OOS 59-6
Extrinsic and intrinsic forcing of regime shifts: A 3,000-year record of climate and lake-productivity changes in Minnesota

Thursday, August 13, 2015: 9:50 AM
314, Baltimore Convention Center
David Nelson, Appalachian Laboratory, University of Maryland Center for Environmental Science, Frostburg, MD
Ryan Kelly, Boston University
Jian Tian, University of Illinois
Melissa Chipman, Program in Ecology, Evolution, and Conservation Biology, University of Illinois at Urbana-Champaign, Urbana, IL
Feng Sheng Hu, Department of Plant Biology, Department of Geology, and Program in Ecology, Evolution, and Conservation Biology, University of Illinois at Urbana-Champaign, Urbana, IL

Regime shifts represent large, rapid, and long-lasting changes to ecosystems. Theory predicts that abrupt biological regime shifts may occur in response to large or gradual environmental forcings (extrinsic and intrinsic regime shifts, respectively). Despite advances in detecting regime shifts in controlled experimental studies, distinguishing between extrinsic and intrinsic regime shifts in field settings remains a challenge. If ecological processes are resistant to large climate forcing or if such changes are infrequent, then intrinsic shifts may dominate. Alternatively, if ecological processes are more sensitive to abrupt than gradual changes in climate, then extrinsic shifts may dominate. To assess these hypotheses we conducted sediment analyses at a dimictic lake in Minnesota to infer centennial-to-millennial scale changes in lake productivity and climate during the past 3,000 years. Lake productivity was inferred from biogenic silica (BSi), δ13C of calcite, and varve thickness data. Aridity was deduced from δ18O of calcite from the same lake. Change-point analyses were used to assess regime shifts in the time series of each indicator and the extent to which regime shifts in aquatic indicators were synchronous with shifts in aridity.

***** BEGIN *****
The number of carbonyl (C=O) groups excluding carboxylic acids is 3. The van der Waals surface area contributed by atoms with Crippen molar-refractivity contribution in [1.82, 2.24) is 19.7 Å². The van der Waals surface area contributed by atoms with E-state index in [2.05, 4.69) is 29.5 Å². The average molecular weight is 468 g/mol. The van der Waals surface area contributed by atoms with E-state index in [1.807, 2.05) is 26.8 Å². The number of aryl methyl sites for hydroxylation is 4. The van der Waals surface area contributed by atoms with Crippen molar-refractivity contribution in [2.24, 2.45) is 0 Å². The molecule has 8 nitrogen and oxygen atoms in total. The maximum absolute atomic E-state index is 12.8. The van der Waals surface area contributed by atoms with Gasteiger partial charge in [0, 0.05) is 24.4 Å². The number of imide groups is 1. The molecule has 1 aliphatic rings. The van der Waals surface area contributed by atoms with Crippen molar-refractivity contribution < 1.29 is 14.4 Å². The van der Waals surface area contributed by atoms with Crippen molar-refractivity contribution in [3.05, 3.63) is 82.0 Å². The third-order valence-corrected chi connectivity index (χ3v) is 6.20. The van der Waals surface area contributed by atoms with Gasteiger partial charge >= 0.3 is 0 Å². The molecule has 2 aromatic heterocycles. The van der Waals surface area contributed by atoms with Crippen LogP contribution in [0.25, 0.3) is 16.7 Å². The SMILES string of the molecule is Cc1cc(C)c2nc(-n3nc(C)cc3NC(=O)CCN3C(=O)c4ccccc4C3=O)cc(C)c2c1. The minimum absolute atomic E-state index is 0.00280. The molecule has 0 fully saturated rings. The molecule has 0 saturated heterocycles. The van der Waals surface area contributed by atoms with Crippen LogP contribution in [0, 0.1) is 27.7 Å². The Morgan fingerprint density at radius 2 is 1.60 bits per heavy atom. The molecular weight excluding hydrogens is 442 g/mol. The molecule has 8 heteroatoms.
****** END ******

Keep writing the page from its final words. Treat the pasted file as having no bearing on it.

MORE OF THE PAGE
On centennial scales, BSi, varve thickness, and δ13C display concurrent regime shifts toward increased aquatic productivity at ~1600 and 250 years BP, whereas other change points in these indicators were asynchronous. No centennial-scale changes in aridity occurred before 1600 years BP, as inferred from the δ18O record, but mean δ18O values sharply decreased at ~1600 and 250 years BP and centennial-scale variability of δ18O changed at ~1200, 800, and 600 years BP.  Together, these results indicate an overall trend toward greater aquatic productivity and wetter conditions during the past 3,000 years, probably because more nutrients wash into the lake and/or mixing is increased when conditions are wetter. Synchronous shifts in all indicators at ~1600 and 250 years BP suggest that decreased aridity led to regime shifts in aquatic productivity. However, changes in the variability of aridity from 1200-600 years BP did not coincide with shifts in aquatic indicators, and regime shifts in lake productivity occurred before 1600 years BP when δ18O was relatively stable. These results indicate that aquatic productivity is sensitive to large environmental changes as well as local factors related to intrinsic shifts, and they suggest that certain ecosystems, such as in our study, may withstand changes in long-term environmental variability to greater extent than mean conditions.